64. ^ Graham Reid, "George Harrison Revisited, Part One (2014): The dark horse bolting out of the gate", Elsewhere, 24 October 2014 (retrieved 4 December 2014).
  65. ^ Brett Hartenbach, "Iain Matthews Orphans & Outcasts, Vol. 1: A Collection of Demos, 1969–1979", AllMusic (retrieved 31 October 2013).
  66. ^ Michael Simmons, "Cry for a Shadow", Mojo, November 2011, p. 86.
  67. ^ "MOJO Issue 216 / November 2011", mojo4music.com (retrieved 30 October 2013).

Sources[edit]

  • Keith Badman, The Beatles Diary Volume 2: After the Break-Up 1970–2001, Omnibus Press (London, 2001; ISBN 0-7119-8307-0).
  • Harry Castleman & Walter J. Podrazik, All Together Now: The First Complete Beatles Discography 1961–1975, Ballantine Books (New York, NY, 1976; ISBN 0-345-25680-8).
  • Alan Clayson, George Harrison, Sanctuary (London, 2003; ISBN 1-86074-489-3).
  • The Editors of Rolling Stone, Harrison, Rolling Stone Press/Simon & Schuster (New York, NY, 2002; ISBN 0-7432-3581-9).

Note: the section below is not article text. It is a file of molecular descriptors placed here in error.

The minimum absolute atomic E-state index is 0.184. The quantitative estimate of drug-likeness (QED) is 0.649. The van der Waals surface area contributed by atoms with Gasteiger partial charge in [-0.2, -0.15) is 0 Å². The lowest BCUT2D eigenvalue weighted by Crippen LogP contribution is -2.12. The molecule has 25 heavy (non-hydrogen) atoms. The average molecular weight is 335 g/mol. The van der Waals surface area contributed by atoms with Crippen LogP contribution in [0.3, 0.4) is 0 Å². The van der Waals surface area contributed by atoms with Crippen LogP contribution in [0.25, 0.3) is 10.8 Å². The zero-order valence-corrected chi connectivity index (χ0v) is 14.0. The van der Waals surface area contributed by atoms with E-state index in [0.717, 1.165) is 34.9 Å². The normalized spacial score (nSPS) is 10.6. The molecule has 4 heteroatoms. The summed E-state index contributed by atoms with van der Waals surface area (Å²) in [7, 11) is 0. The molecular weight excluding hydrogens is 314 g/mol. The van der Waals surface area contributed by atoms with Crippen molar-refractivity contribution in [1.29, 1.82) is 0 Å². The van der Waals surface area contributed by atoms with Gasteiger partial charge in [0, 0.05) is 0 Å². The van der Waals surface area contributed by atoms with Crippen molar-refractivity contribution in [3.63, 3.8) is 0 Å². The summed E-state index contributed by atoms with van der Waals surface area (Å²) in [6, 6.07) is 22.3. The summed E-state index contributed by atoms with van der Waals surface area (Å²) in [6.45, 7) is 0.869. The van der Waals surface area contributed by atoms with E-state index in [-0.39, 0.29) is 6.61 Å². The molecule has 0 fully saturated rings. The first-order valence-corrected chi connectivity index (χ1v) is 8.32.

• George Harrison, I Me Mine, Chronicle Books (San Francisco, CA, 2002; ISBN 0-8118-3793-9).
  • Elliot J. Huntley, Mystical One: George Harrison – After the Break-up of the Beatles, Guernica Editions (Toronto, ON, 2006; ISBN 1-55071-197-0).
  • Simon Leng, While My Guitar Gently Weeps: The Music of George Harrison, Hal Leonard (Milwaukee, WI, 2006; ISBN 1-4234-0609-5).
  • Chip Madinger & Mark Easter, Eight Arms to Hold You: The Solo Beatles Compendium, 44.1 Productions (Chesterfield, MO, 2000; ISBN 0-615-11724-4).
  • The New Rolling Stone Encyclopedia of Rock & Roll, Fireside/Rolling Stone Press (New York, NY, 1995; ISBN 0-684-81044-1).
  • Chris O'Dell with Katherine Ketcham, Miss O'Dell: My Hard Days and Long Nights with The Beatles, The Stones, Bob Dylan, Eric Clapton, and the Women They Loved, Touchstone (New York, NY, 2009; ISBN 978-1-4165-9093-4).
  • Robert Rodriguez, Fab Four FAQ 2.0: The Beatles' Solo Years, 1970–1980, Backbeat Books (Milwaukee, WI, 2010; ISBN 978-1-4165-9093-4).
  • Nicholas Schaffner, The Beatles Forever, McGraw-Hill (New York, NY, 1978; ISBN 0-07-055087-5).
  • Howard Sounes, Down the Highway: The Life of Bob Dylan, Doubleday (London, 2001; ISBN 0-385-60125-5).
  • Bruce Spizer, The Beatles Solo on Apple Records, 498 Productions (New Orleans, LA, 2005; ISBN 0-9662649-5-9).
  • Bob Woffinden, The Beatles Apart, Proteus (London, 1981; ISBN 0-906071-89-5).
  • Ronnie Wood, Ronnie, Macmillan (Sydney, NSW, 2007; ISBN 978-1-4050-3817-1).

External links[edit]